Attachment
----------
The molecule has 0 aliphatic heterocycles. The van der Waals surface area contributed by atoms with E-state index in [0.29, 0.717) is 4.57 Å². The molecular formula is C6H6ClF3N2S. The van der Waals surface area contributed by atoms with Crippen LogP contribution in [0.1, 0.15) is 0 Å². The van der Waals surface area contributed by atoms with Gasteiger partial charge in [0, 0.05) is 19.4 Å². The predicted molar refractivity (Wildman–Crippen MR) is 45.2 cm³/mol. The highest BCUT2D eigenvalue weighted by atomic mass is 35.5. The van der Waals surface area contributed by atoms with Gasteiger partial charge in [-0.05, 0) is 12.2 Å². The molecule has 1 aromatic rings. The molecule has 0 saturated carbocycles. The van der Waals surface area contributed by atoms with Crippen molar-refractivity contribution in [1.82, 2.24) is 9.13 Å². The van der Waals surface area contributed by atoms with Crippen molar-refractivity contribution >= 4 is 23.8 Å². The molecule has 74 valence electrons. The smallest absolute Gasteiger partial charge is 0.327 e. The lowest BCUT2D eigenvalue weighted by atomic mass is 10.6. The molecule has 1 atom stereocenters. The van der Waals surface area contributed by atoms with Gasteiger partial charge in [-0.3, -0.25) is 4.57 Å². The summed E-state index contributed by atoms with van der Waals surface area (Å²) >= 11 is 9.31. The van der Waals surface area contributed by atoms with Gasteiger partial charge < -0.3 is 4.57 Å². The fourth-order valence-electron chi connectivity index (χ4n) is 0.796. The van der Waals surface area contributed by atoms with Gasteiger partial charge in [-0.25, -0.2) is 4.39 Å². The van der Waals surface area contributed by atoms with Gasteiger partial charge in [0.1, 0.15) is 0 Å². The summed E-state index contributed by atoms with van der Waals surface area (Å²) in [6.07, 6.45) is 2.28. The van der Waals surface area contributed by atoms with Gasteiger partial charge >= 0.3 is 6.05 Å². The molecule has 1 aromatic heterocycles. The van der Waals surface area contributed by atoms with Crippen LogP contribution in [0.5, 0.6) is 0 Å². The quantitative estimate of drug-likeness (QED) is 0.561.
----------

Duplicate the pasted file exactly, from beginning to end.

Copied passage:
The molecule has 0 aliphatic heterocycles. The van der Waals surface area contributed by atoms with E-state index in [0.29, 0.717) is 4.57 Å². The molecular formula is C6H6ClF3N2S. The van der Waals surface area contributed by atoms with Crippen LogP contribution in [0.1, 0.15) is 0 Å². The van der Waals surface area contributed by atoms with Gasteiger partial charge in [0, 0.05) is 19.4 Å². The predicted molar refractivity (Wildman–Crippen MR) is 45.2 cm³/mol. The highest BCUT2D eigenvalue weighted by atomic mass is 35.5. The van der Waals surface area contributed by atoms with Gasteiger partial charge in [-0.05, 0) is 12.2 Å². The molecule has 1 aromatic rings. The molecule has 0 saturated carbocycles. The van der Waals surface area contributed by atoms with Crippen molar-refractivity contribution in [1.82, 2.24) is 9.13 Å². The van der Waals surface area contributed by atoms with Crippen molar-refractivity contribution >= 4 is 23.8 Å². The molecule has 74 valence electrons. The smallest absolute Gasteiger partial charge is 0.327 e. The lowest BCUT2D eigenvalue weighted by atomic mass is 10.6. The molecule has 1 atom stereocenters. The van der Waals surface area contributed by atoms with Gasteiger partial charge in [-0.3, -0.25) is 4.57 Å². The summed E-state index contributed by atoms with van der Waals surface area (Å²) >= 11 is 9.31. The van der Waals surface area contributed by atoms with Gasteiger partial charge < -0.3 is 4.57 Å². The fourth-order valence-electron chi connectivity index (χ4n) is 0.796. The van der Waals surface area contributed by atoms with Gasteiger partial charge in [-0.25, -0.2) is 4.39 Å². The van der Waals surface area contributed by atoms with Gasteiger partial charge in [0.1, 0.15) is 0 Å². The summed E-state index contributed by atoms with van der Waals surface area (Å²) in [6.07, 6.45) is 2.28. The van der Waals surface area contributed by atoms with Gasteiger partial charge >= 0.3 is 6.05 Å². The molecule has 1 aromatic heterocycles. The van der Waals surface area contributed by atoms with Crippen LogP contribution in [0.5, 0.6) is 0 Å². The quantitative estimate of drug-likeness (QED) is 0.561.